Now it would be kind of acceptable if this was just a terrible film adaption but it’s not. This is just a generally bad film. It doesn’t take any time to develop the characters or the relationships. The pacing and the editing just make things too confusing. The CGI is quite bad in certain places (I mean what the hell happened to Foley?) and you don’t learn enough about this magical world. Then there’s the actual storytelling. We all remember it’s “show don’t tell”, right? Well, the people who made Artemis Fowl have clearly forgotten that because the entire plot is told through clunky and, frankly, embarrassing exposition. The film opens with the classic “character gets arrested and then reveals the whole narrative while being interrogated” cliche. Something that is not only lazy and overdone but also means you have to put up with Josh Gad’s awful Christian Bale as Batman voice for the entire film.
I was so angry with so much of this film. I almost turned it off the second Gad started talking and this desire didn’t pass for the rest of the run. There’s just no thought here and it’s clearly just style over substance. Disney must have thought that bagging Judi Dench, Colin Farrell, Josh Gad and Kenny B would be enough to distract everyone from the fact that nobody bothered to read the books before making it. It’s hard to say who the actual star of this film is. You’d think, given the title, that it was Artemis himself but he’s such a non-character. Everything that made him so interesting and fun in the books has been taken away. Probably because Disney were worried about parental reaction to a 12-year-old criminal mastermind. Then there’s Holly Short who doesn’t get an awful lot to do besides just being there. The fact is, you don’t care about any of these characters because they don’t give you time to get to know them. When one of the major players gets involved in a life-threatening accident, it doesn’t register because it wouldn’t matter if they lived or died. They haven’t been present enough to have any impact on the film anyway.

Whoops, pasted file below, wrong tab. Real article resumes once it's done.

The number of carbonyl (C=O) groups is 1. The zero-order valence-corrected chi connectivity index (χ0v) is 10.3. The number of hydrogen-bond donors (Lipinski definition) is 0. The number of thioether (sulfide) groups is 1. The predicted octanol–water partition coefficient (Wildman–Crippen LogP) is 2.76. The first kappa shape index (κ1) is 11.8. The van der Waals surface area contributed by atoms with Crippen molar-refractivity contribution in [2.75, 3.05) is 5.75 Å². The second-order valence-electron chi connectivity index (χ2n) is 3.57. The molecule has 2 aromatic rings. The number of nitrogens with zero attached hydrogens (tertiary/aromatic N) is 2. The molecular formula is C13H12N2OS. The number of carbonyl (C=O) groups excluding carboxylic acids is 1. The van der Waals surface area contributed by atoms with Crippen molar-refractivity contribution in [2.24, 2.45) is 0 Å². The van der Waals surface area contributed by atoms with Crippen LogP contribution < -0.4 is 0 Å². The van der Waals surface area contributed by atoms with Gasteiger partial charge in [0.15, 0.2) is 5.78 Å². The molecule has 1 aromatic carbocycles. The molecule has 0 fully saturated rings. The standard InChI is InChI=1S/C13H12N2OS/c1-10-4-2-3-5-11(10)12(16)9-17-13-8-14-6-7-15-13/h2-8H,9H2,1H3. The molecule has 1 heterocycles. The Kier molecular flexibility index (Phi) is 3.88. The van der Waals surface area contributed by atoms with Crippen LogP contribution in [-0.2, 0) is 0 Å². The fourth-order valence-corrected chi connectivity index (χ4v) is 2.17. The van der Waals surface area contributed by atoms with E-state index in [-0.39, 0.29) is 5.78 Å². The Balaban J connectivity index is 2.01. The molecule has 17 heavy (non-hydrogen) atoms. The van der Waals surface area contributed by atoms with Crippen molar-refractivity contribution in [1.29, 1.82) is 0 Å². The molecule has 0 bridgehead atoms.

And the ending? The film just doesn’t end. Once Artemis and co. have tracked down the Aculos (feel free to replace with random move MacGuffin that is never explained), they just never really resolve the story. The underdeveloped villain remains underdeveloped and there is no showdown at all. They all just walk away. It’s not even a cliff-hanger. It’s end of The Sopranos level of frustrating. It might as well have just cut to black in the middle of a sentence at some random point in the film. I never expected this to be good but to find out just how bad it is was quite an experience. It’s not as if I’ve never hated a film before but it’s been a while since one has left me shaking with rage. I don’t want to suggest that this is Kenny B’s fault as this has definite Disney stank on it. Yet, it’s hard to ignore the fact that so many of his recent big budget films have been less than favourable. Maybe stop letting him direct things like this? I mean once you’ve done the dirty to Hercule Poirot, you really shouldn’t be trusted with anything else.